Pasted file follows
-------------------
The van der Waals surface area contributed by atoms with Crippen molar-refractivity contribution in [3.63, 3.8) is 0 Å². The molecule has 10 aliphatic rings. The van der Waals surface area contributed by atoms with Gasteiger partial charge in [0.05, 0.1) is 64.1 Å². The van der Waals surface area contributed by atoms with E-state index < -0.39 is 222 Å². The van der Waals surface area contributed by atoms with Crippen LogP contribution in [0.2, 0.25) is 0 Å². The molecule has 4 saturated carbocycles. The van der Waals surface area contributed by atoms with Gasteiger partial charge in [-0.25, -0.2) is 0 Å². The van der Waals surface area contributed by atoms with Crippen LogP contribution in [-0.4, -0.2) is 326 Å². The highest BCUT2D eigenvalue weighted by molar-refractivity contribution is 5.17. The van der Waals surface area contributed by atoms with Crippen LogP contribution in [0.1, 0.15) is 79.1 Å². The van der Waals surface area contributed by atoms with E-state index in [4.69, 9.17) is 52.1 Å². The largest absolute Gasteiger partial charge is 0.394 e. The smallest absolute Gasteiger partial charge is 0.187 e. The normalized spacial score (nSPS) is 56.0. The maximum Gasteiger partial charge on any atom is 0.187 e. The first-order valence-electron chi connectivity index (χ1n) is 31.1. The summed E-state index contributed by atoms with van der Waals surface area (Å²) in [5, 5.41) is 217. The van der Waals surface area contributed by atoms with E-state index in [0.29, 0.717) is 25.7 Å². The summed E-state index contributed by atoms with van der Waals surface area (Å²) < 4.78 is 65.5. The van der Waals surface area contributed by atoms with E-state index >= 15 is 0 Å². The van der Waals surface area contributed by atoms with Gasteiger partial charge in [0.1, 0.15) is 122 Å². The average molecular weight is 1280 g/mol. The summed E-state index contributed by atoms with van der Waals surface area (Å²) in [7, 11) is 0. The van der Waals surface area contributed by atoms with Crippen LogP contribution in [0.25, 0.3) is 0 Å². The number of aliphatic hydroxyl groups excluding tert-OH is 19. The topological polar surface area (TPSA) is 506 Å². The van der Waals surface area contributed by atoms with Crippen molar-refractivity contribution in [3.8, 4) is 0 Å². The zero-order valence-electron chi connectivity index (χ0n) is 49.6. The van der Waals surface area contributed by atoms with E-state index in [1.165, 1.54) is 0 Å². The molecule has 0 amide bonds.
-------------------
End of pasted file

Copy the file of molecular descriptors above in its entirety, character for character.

The van der Waals surface area contributed by atoms with Crippen molar-refractivity contribution in [3.63, 3.8) is 0 Å². The molecule has 10 aliphatic rings. The van der Waals surface area contributed by atoms with Gasteiger partial charge in [0.05, 0.1) is 64.1 Å². The van der Waals surface area contributed by atoms with E-state index < -0.39 is 222 Å². The van der Waals surface area contributed by atoms with Crippen LogP contribution in [0.2, 0.25) is 0 Å². The molecule has 4 saturated carbocycles. The van der Waals surface area contributed by atoms with Gasteiger partial charge in [-0.25, -0.2) is 0 Å². The van der Waals surface area contributed by atoms with Crippen LogP contribution in [-0.4, -0.2) is 326 Å². The highest BCUT2D eigenvalue weighted by molar-refractivity contribution is 5.17. The van der Waals surface area contributed by atoms with Crippen LogP contribution in [0.1, 0.15) is 79.1 Å². The van der Waals surface area contributed by atoms with E-state index in [4.69, 9.17) is 52.1 Å². The largest absolute Gasteiger partial charge is 0.394 e. The smallest absolute Gasteiger partial charge is 0.187 e. The normalized spacial score (nSPS) is 56.0. The maximum Gasteiger partial charge on any atom is 0.187 e. The first-order valence-electron chi connectivity index (χ1n) is 31.1. The summed E-state index contributed by atoms with van der Waals surface area (Å²) in [5, 5.41) is 217. The van der Waals surface area contributed by atoms with E-state index in [0.29, 0.717) is 25.7 Å². The summed E-state index contributed by atoms with van der Waals surface area (Å²) < 4.78 is 65.5. The van der Waals surface area contributed by atoms with E-state index >= 15 is 0 Å². The van der Waals surface area contributed by atoms with Gasteiger partial charge in [0.1, 0.15) is 122 Å². The average molecular weight is 1280 g/mol. The summed E-state index contributed by atoms with van der Waals surface area (Å²) in [7, 11) is 0. The van der Waals surface area contributed by atoms with Crippen LogP contribution in [0.25, 0.3) is 0 Å². The number of aliphatic hydroxyl groups excluding tert-OH is 19. The topological polar surface area (TPSA) is 506 Å². The van der Waals surface area contributed by atoms with Crippen molar-refractivity contribution in [3.8, 4) is 0 Å². The zero-order valence-electron chi connectivity index (χ0n) is 49.6. The van der Waals surface area contributed by atoms with E-state index in [1.165, 1.54) is 0 Å². The molecule has 0 amide bonds.